A formula seems to be taking shape around which budget negotiators could agree to a package that would both raise the debt ceiling and cut the deficit.
The ratio of $3 of spending cuts for every $1 of revenue increases came up repeatedly at a roundtable of lawmakers and budget experts yesterday sponsored by the Center for a Responsible Federal Budget.
Sen. Michael Bennet, (D-Colo.), said it was a ratio that he thought his state — one-third each Republican, Democratic and Independent — could embrace.
I moderated the panel of 40 and turned to Rep. Paul Ryan (R-Wis.), chairman of the House Budget Committee, and asked him if he would sign up for such a deal. Ryan said, “Let’s see the package.”
Bennet, a member of the gang of five currently negotiating the package, responded that even that answer represented progress since it was not immediately dismissed by Ryan. (Earlier, Ryan had insisted the Democrats had to put Medicare on the table.)
Are we nearing a point of compromise?
From the tenor of the discussions in the room Tuesday, it sounded as if we are. A poll of the roundtable members showed a majority believe Congress will reach a deal to raise the debt ceiling before Aug. 2, although most believe it will be a short-term agreement that does not solve the problem through the 2012 elections.
What’s useful is that there is already something of a road map. While many have bemoaned that last year's Simpson/Bowles deficit commission recommendations were ignored, in fact, the 3-to-1 ratio comes straight from their report.
It works out to a total of $4 trillion in deficit reduction: $2 trillion in spending cuts and $1 trillion in revenue increases. The other $1 trillion comes from the decline in interest payments over 10 years from reducing the deficit by $3 trillion.
The $1 trillion in revenue is not supposed to be a simple tax increase. The Simpson/Bowles commission recommended a huge cut in tax exemptions and deductions. A big enough elimination of so-called tax expenditures should raise enough money to lower income tax rates and leave some left over to pay down the debt. This, of course, involves a major tax overhaul and is a direct assault on special interest lobbies.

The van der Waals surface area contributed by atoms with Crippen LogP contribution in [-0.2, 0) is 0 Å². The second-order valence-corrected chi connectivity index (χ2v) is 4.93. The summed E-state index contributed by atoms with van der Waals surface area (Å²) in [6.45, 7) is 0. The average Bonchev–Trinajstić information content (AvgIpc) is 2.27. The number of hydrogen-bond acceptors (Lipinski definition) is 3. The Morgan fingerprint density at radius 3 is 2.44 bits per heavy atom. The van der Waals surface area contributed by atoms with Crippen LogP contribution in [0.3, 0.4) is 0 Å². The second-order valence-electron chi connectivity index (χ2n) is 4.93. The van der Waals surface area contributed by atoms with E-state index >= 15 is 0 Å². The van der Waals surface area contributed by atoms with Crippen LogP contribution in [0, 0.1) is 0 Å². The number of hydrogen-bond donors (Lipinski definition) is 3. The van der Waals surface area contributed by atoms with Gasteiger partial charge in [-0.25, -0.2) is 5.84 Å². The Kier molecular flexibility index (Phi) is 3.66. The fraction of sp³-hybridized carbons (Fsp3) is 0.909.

The spending cut exercise will be equally brutal.
Ryan said "let's see the package," but he also gave us a clue about what needs to be in it: "You just can't fix this problem if you don't deal with our healthcare entitlements. And not dealing with our healthcare entitlements means that you're not fixing the problem. So if you fix the healthcare entitlements, I think that is a huge step in the right direction that brings people like me along."
It will ignite a firestorm in Washington.
And Gene Sperling—a top Obama economic adviser who is involved in the talks by the bipartisan deficit-cutting negotiators known as the "Gang of Five"—said he has "yet to receive the email" telling him that Republicans have signed on to revenue increases.
But it’s not a stretch to think any final deal will look something like the three-to-one ratio. If there’s going to be a deal, it will overwhelmingly involve spending cuts. But it seems inconceivable that some form of higher revenue won’t be part of it.
What will make lawmakers finally see the light on the need for compromise?
Eugene Steuerle, co director of the Urban-Brookings Tax Policy Center, compared it to the vote on TARP, the $700 billion bank bailout fund that lawmakers passed after seeing the market plunge 700 points following the program’s initial failure in Congress.
“They will have to believe it is much worse for them not to do a deal than to do one,” he Steuerle said.